|Publication number||US5173807 A|
|Application number||US 07/499,815|
|Publication date||Dec 22, 1992|
|Filing date||Mar 27, 1990|
|Priority date||Mar 27, 1989|
|Publication number||07499815, 499815, US 5173807 A, US 5173807A, US-A-5173807, US5173807 A, US5173807A|
|Inventors||Naoya Kaneda, Yasuhiro Tamekuni, Youichi Iwasaki|
|Original Assignee||Canon Kabushiki Kaisha|
|Export Citation||BiBTeX, EndNote, RefMan|
|Patent Citations (16), Referenced by (11), Classifications (8), Legal Events (5)|
|External Links: USPTO, USPTO Assignment, Espacenet|
1. Field of the Invention
This invention relates to an optical instrument having the zooming function.
2. Related Background Art
In recent years, there has been proposed a function of keeping the size of an object which is occupied in the picture plane (hereinafter referred to as the auto zooming function) always constant even if the object distance changes.
Heretofore, such auto zooming function has been provided by calculating a focal length f to be assumed from the object distance R and the size x of the object which is occupied in the picture plane, and setting a lens to the calculated focal length f.
Also, as a simple method, in Japanese Patent Application No. 1-2836 by the applicant, a distance ring and a zoom ring are disposed at a predetermined initial position, whereafter AF is started from that position and the pulse number of a rotatable pulse board operatively associated with an AF motor or the like is counted, whereby the absolute position of the distance is known and also, the pulse number of a rotatable pulse board operatively associated with a zoom motor or the like is made coincident with the pulse number of the AF motor, whereby auto zooming is established. That is, in the case of a four-group zoom lens of the most popular forward lens focusing type, the relation between the amount of axial movement S of the forward lens and the object distance R is substantially such as shown in FIG. 2 of the accompanying drawings. Also, the relation between the angle of rotation θ of the zoom ring and the focal length f is shown in FIG. 3 of the accompanying drawings. In this case, when the ranges A and B in the figures are suitably selected, the values of f2 /R2 and f1 /R1 become equal to each other and it becomes possible to make θ=θ1 +A×(θ2 -θ1) coincident with f/θ when S=S1 +A×(S1 -S2) (0≦A≦1). Accordingly, if the patterns and gear ratios of the two pulse boards are set so that the pulse number of the AF motor generated in the area A and the pulse number of the zoom motor generated in the area B may be the same number, and θ1 and S1, or θ2 and S2 are set to the initial reset positions and further, the pulse count values here are both rendered into O, then the auto zooming function will be established by thereafter making the pulse number of the zoom motor coincident with the pulse number of the AF motor (however, when the design is made such that the pulse number of the zoom motor increases for wide → tele, the AF motor is designed such that the pulse thereof is increased by the rotation in the direction of close distance→infinity).
In the above-described system, however, the driving, stoppage and reversal of the AF motor are all replaced by those of the zoom motor and therefore, magnification change becomes stiff, and this has also led to a case where the picture plane becomes very unsightly.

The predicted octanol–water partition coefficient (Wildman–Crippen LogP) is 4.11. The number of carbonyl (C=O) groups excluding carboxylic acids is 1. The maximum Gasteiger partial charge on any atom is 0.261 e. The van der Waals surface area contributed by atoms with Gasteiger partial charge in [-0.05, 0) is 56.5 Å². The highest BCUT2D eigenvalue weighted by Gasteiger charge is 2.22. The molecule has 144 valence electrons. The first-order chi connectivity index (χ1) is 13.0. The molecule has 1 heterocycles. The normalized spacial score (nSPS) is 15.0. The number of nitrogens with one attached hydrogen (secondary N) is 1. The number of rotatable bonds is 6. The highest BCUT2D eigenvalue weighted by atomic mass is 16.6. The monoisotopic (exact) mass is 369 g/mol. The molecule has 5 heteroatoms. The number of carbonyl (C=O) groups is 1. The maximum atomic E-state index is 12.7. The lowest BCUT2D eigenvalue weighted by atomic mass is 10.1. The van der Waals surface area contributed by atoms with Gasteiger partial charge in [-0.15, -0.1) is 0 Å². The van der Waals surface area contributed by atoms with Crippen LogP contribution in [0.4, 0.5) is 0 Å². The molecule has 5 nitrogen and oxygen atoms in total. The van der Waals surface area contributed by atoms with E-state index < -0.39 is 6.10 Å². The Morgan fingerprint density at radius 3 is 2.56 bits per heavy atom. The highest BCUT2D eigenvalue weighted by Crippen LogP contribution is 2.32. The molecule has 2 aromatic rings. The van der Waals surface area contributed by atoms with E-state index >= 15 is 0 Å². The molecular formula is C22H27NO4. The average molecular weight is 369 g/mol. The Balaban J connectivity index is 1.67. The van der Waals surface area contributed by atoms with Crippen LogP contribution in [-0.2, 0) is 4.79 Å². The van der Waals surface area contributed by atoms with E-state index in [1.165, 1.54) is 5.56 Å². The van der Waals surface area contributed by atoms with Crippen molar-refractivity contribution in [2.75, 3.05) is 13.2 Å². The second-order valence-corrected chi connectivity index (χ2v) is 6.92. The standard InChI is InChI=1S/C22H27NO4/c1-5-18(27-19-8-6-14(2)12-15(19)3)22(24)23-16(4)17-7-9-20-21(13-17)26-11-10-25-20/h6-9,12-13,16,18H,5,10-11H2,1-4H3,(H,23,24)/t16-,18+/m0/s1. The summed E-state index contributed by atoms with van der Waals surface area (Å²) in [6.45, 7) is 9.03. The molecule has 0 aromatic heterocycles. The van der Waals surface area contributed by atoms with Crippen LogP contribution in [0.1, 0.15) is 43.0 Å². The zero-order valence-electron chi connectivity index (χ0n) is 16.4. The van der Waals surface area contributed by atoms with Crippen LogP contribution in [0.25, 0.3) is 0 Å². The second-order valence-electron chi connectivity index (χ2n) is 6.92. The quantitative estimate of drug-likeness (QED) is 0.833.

One aspect of this invention is the provision of an optical instrument with the auto zooming function in which in conformity with the position of a focusing lens, the movement speed of a zooming lens is varied or the relative position information of the two lenses for determining the start of the movement of the zooming lens is varied to thereby provide a smooth and plain auto zooming function.
FIG. 1 is a block diagram showing the construction of an embodiment of the present invention.
FIG. 2 is a graph showing the relation between the position of a lens group for focus adjustment and the in-focus distance.
FIG. 3 is a graph showing the relation between the angle of rotation of a zoom ring and the focal length.
FIG. 4 is a graph showing the relation between the movement speed of an object and the behavior of the lens group for focus adjustment.
FIG. 5 is a graph showing a case where the zooming operation is performed by conventional auto zoom means when the distance ring is moved as shown in FIG. 4.
FIGS. 6 and 7 show the basic concept for smoothing the movement of a zooming optical system.
FIG. 8 shows an example of the division of the amount of axial movement of the forward lens which is a feature of the present invention.
FIG. 9 shows the substance of speed which is a feature of the present invention.
FIG. 10 is a graph showing the effect of a first embodiment of the present invention.
FIG. 11 is a flow chart of a microcomputer in the embodiment.
The basic effect of an embodiment of the present invention will hereinafter be described. FIG. 4 is a graph in which the abscissa represents time and the ordinate represents the axially moved position S of a forward lens when an object which was at an object distance R0 (m) when time t=0 came near to a distance r1 at a predetermined movement speed at a time tA or tB, and the conversion of S into R can be done by the relation of FIG. 2. In FIG. 4, lines 100 and 102 show a relation for always obtaining the just in-focus. The difference between the lines 100 and 102 is due to the difference in the movement speed of the object, and the movement speed in the case of the line 100 is a little over twice as high as the movement speed in the case of the line 102. In contrast with such ideal lines 100 and 102, lines 101 and 103 show the actual movements of a distance ring. The main reasons for staircase-like movement (i.e., movement of repeated driving and stoppage) are that the position of the distance ring which is judged as in-focus by an automatic focus adjusting device has a certain predetermined width (this width will hereinafter be referred to as the insensitive zone during in-focus), that the width which is judged as non-in-focus after the lens has once been in focus (this width will hereinafter be referred to as the insensitive zone after in-focus) is greater than the insensitive zone during in-focus, and that the control of the speed of an AF motor is not effected carefully.